Though each of these photographs was exhibited in the landmark exhibition “William Eggleston’s Guide”, at the Museum of Modern Art in 1976, rarely were more than one or two prints made at the time, and thus most of these pictures have been unavailable until now. The present show marks the first occasion that many of these images have been exhibited on the West Coast. At the same time it re-examines, a decade later, the photographs that were said to “re-invent” color photography; this body of work has been particularly influential because it was the first to address color as a descriptive, rather than a decorative, element in photography.
The photographs were made near Eggleston’s home in Memphis, and nearby in northern Mississippi. Of this work, John Szarkowski has written:
Eggleston shows us pictures of aunts and cousins and friends, of houses in the neighborhood and in neighboring neighborhoods, of local streets and side roads, local strangers, odd souvenirs, all of this appearing not at all as it might in a social document, but as it might in a diary, where the important meanings would be not public and general but private and esoteric… These pictures are fascinating partly because they contradict our expectations. We have been told so often of the bland, synthetic smoothness of exemplary American life, of its comfortable, vacant insentience, its extruded, stamped and molded sameness, in a word its irredeemable dullness, that we have half come to believe it, and thus are startled and perhaps exhilarated to see these pictures of prototypically normal types on their familiar ground, who seem to be surrounded by spirits, not all of them benign.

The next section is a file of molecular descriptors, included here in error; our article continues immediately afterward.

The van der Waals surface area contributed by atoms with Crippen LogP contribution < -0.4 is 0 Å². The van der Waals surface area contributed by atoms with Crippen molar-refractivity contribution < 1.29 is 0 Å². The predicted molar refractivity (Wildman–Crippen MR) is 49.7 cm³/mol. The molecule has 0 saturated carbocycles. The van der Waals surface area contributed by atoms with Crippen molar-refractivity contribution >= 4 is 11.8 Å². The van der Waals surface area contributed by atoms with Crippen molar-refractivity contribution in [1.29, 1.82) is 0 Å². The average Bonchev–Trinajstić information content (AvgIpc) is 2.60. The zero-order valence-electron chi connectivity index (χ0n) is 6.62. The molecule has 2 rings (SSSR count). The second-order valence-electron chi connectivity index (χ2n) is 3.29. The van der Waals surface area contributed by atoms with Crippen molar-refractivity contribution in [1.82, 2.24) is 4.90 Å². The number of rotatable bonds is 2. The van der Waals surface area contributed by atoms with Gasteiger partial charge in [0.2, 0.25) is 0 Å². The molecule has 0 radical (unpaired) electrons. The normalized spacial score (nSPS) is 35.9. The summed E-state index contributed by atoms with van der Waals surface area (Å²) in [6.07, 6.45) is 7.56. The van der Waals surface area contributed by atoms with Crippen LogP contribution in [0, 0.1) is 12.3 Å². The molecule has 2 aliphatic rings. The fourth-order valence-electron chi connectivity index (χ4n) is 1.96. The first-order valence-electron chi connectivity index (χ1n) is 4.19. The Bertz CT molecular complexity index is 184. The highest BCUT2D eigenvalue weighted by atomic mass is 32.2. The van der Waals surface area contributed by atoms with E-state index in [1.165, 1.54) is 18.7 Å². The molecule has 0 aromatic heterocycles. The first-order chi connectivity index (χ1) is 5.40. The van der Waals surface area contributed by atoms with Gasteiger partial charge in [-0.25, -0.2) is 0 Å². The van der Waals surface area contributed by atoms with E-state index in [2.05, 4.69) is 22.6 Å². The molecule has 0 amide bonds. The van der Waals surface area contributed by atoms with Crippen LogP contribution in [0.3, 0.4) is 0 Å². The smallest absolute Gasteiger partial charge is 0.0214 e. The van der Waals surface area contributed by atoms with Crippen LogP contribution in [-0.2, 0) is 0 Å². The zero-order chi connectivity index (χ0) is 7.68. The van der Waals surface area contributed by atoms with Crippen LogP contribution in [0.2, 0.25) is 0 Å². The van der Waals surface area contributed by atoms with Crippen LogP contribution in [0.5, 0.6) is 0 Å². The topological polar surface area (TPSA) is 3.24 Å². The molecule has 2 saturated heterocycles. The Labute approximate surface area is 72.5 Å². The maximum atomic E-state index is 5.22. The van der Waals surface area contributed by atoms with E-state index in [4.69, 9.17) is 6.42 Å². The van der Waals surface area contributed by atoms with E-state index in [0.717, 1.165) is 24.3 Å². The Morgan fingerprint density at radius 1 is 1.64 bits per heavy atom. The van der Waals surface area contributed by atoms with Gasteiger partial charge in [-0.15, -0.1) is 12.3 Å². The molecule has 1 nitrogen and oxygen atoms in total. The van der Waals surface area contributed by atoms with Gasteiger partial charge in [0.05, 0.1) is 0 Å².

Eggleston was born in 1939 in Memphis, near his family’s cotton farm in Tallahatchie County, Mississippi. His interest in photography was sparked about 1962, when he discovered the work of Cartier-Bresson. He has been awarded fellowships by both the Guggenhein Foundation and the National Endowment of the Arts.